I’m not an idiot, or at least I hope I’m not. I can see how it works. Over the past…god, thirteen years or so that I’ve been uploading articles and reviews onto the Information Superhighway, on my own behalf or via sites belonging to others, it’s never been the case that any of my pieces have in any way ‘gone viral’. It very soon became apparent to me that very few people were ever reading, and this is the case to this day: thankfully, if that’s the right way to put it, I’ve never depended on writing for any sort of an income as I have a job which pays the bills with some spare; had I needed writing for anything other than a hobby, then who knows? This may have shifted the sands, changed how – or if – I wrote at all. I hope I wouldn’t have become a member of the Comment Police, and I hope I wouldn’t have spent my time doing the impossible – trying to change people’s minds or prove them wrong, to no purpose other than a flicker of personal gratification that I Turned Out To Be Right.
But I love writing, and it’s a hobby I’ve had since childhood. I love cinema too, so it makes perfect sense for me to write openly and honestly about films. On occasion, this has pitched my opinions very much against the rest of the ‘horror community’, and we have joked about our contrary natures here at the site for years. But it’s not a tactic; it’s not what we do to generate site traffic. If it was, then we’d have a hell of a lot more people stopping by than we do. No one can ever write entirely free from whatever buzz or hype is happening, sure, but, largely speaking, Warped Perspective’s writers try to steer around it as far as possible. A minimalist approach is the best way, in my book: find out enough about a new project via the channels we’ve come to depend on, but back away from other people’s reviews to get to the film intact and with an open mind. We want to be honest, and we want to write honestly about what we think. I think that’s fair.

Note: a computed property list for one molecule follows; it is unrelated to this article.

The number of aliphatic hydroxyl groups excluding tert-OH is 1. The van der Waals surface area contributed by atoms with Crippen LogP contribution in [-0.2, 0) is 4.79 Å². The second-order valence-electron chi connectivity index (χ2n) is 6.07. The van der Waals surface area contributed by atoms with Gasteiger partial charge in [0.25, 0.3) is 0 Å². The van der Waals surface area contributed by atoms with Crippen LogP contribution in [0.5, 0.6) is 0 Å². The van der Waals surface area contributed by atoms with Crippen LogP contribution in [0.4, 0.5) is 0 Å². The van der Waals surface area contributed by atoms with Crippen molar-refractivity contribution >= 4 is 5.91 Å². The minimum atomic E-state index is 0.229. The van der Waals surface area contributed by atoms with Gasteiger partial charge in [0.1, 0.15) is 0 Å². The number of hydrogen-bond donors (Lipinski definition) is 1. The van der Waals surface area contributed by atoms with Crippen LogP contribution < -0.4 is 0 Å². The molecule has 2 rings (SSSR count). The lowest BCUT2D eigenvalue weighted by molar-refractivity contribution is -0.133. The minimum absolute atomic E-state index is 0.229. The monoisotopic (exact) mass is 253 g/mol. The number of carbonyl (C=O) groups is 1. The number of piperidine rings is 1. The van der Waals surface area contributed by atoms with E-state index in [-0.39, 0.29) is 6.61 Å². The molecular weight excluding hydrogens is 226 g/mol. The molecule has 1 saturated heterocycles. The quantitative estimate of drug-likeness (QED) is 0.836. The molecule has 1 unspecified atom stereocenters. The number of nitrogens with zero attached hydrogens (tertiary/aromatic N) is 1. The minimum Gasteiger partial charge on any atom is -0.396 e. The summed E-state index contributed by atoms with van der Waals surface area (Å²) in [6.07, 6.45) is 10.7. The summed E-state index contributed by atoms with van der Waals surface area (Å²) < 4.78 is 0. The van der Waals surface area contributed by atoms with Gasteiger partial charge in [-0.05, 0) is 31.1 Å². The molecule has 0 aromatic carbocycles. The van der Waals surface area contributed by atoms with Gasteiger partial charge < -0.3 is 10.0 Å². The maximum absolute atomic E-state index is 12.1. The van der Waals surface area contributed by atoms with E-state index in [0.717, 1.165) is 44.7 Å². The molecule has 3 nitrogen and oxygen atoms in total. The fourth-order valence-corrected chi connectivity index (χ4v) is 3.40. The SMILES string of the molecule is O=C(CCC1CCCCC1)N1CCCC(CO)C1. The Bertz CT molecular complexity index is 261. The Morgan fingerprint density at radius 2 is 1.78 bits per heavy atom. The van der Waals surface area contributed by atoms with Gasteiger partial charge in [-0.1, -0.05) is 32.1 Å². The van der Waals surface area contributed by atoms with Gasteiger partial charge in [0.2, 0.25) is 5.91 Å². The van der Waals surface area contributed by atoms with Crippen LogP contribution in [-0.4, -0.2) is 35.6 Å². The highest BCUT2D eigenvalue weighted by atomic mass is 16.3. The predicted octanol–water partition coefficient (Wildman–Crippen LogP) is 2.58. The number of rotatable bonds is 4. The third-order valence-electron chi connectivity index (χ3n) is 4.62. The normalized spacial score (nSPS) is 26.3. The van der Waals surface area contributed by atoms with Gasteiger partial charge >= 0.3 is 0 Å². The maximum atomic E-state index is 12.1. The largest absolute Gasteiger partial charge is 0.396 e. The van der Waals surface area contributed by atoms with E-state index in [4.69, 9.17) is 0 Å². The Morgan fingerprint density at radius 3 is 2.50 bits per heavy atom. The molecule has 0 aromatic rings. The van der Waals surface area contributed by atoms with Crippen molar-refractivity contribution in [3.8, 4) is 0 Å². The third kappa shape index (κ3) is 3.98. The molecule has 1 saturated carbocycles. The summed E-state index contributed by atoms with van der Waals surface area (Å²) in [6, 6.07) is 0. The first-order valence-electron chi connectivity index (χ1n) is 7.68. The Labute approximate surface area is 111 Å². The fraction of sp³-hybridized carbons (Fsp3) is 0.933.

Now, if I wanted to send the internet into a wobbler, then a crude attempt to draw people in would stand a far better chance than a lot of my more honest ramblings. Let’s take an example; and before anyone delightedly leaps all over this, it is not an example I happen to believe. But if I were to hack out a piece entitled ‘REASONS WHY JOHN CARPENTER IS A LOUSY DIRECTOR’, with a bit of judicious promoting, people would read it. They’d hate it, but they’d read it. People would ‘Quote Tweet’ and add some hyperbole about how I was a clown who clearly didn’t know how to appreciate the bleak wonder of The Thing (1982). The retweets could be retweeted. Eventually, someone would chip in to say I didn’t go far enough, and that Carpenter’s actually worse, he’s a [insert unpleasant and socially damning label here]. It would rumble on for a while, and enough people – even if a handful at first – would remember Warped Perspective, and be primed for my next piece, DARIO ARGENTO: A REAL LIFE DANGER TO WOMEN? It would only take a little, a very little imagination and a modicum of knowledge to do this sort of thing, and I maintain that there are many people out there who take this approach as a matter of course. It’s their modus operandi, no doubt aided and abetted by editors who want to get themselves on the map by any means and treat their writers as useful idiots.